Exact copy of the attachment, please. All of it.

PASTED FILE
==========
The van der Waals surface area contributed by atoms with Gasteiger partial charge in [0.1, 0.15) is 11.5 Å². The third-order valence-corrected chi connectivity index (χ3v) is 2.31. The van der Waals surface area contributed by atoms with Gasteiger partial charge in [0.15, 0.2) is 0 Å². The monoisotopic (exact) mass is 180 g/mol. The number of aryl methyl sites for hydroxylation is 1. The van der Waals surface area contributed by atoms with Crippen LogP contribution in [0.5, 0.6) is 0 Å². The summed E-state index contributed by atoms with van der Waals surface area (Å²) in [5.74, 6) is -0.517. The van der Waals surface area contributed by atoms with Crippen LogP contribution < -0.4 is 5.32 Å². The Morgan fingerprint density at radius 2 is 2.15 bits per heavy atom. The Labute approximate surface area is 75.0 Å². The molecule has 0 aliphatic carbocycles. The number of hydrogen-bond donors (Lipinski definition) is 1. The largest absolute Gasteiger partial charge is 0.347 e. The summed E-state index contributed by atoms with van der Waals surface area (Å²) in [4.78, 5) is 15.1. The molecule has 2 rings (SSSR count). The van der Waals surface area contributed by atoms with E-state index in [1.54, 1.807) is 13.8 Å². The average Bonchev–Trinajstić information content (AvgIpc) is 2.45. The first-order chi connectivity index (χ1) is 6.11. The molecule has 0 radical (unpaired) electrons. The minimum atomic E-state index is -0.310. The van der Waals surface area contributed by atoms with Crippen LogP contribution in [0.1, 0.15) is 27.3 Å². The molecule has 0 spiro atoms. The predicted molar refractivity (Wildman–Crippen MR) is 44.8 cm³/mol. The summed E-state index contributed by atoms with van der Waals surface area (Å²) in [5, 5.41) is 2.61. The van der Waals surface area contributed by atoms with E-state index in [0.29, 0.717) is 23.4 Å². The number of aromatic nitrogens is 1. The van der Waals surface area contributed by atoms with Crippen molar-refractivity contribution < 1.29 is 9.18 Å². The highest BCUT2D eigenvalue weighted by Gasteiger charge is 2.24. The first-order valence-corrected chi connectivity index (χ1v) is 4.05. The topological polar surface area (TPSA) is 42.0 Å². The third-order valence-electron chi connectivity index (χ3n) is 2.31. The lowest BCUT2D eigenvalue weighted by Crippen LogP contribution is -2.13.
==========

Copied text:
The van der Waals surface area contributed by atoms with Gasteiger partial charge in [0.1, 0.15) is 11.5 Å². The third-order valence-corrected chi connectivity index (χ3v) is 2.31. The van der Waals surface area contributed by atoms with Gasteiger partial charge in [0.15, 0.2) is 0 Å². The monoisotopic (exact) mass is 180 g/mol. The number of aryl methyl sites for hydroxylation is 1. The van der Waals surface area contributed by atoms with Crippen LogP contribution in [0.5, 0.6) is 0 Å². The summed E-state index contributed by atoms with van der Waals surface area (Å²) in [5.74, 6) is -0.517. The van der Waals surface area contributed by atoms with Crippen LogP contribution < -0.4 is 5.32 Å². The Morgan fingerprint density at radius 2 is 2.15 bits per heavy atom. The Labute approximate surface area is 75.0 Å². The molecule has 0 aliphatic carbocycles. The number of hydrogen-bond donors (Lipinski definition) is 1. The largest absolute Gasteiger partial charge is 0.347 e. The summed E-state index contributed by atoms with van der Waals surface area (Å²) in [4.78, 5) is 15.1. The molecule has 2 rings (SSSR count). The van der Waals surface area contributed by atoms with E-state index in [1.54, 1.807) is 13.8 Å². The average Bonchev–Trinajstić information content (AvgIpc) is 2.45. The first-order chi connectivity index (χ1) is 6.11. The molecule has 0 radical (unpaired) electrons. The minimum atomic E-state index is -0.310. The van der Waals surface area contributed by atoms with Crippen LogP contribution in [0.1, 0.15) is 27.3 Å². The molecule has 0 spiro atoms. The predicted molar refractivity (Wildman–Crippen MR) is 44.8 cm³/mol. The summed E-state index contributed by atoms with van der Waals surface area (Å²) in [5, 5.41) is 2.61. The van der Waals surface area contributed by atoms with E-state index in [0.29, 0.717) is 23.4 Å². The number of aromatic nitrogens is 1. The van der Waals surface area contributed by atoms with Crippen molar-refractivity contribution < 1.29 is 9.18 Å². The highest BCUT2D eigenvalue weighted by Gasteiger charge is 2.24. The first-order valence-corrected chi connectivity index (χ1v) is 4.05. The topological polar surface area (TPSA) is 42.0 Å². The third-order valence-electron chi connectivity index (χ3n) is 2.31. The lowest BCUT2D eigenvalue weighted by Crippen LogP contribution is -2.13.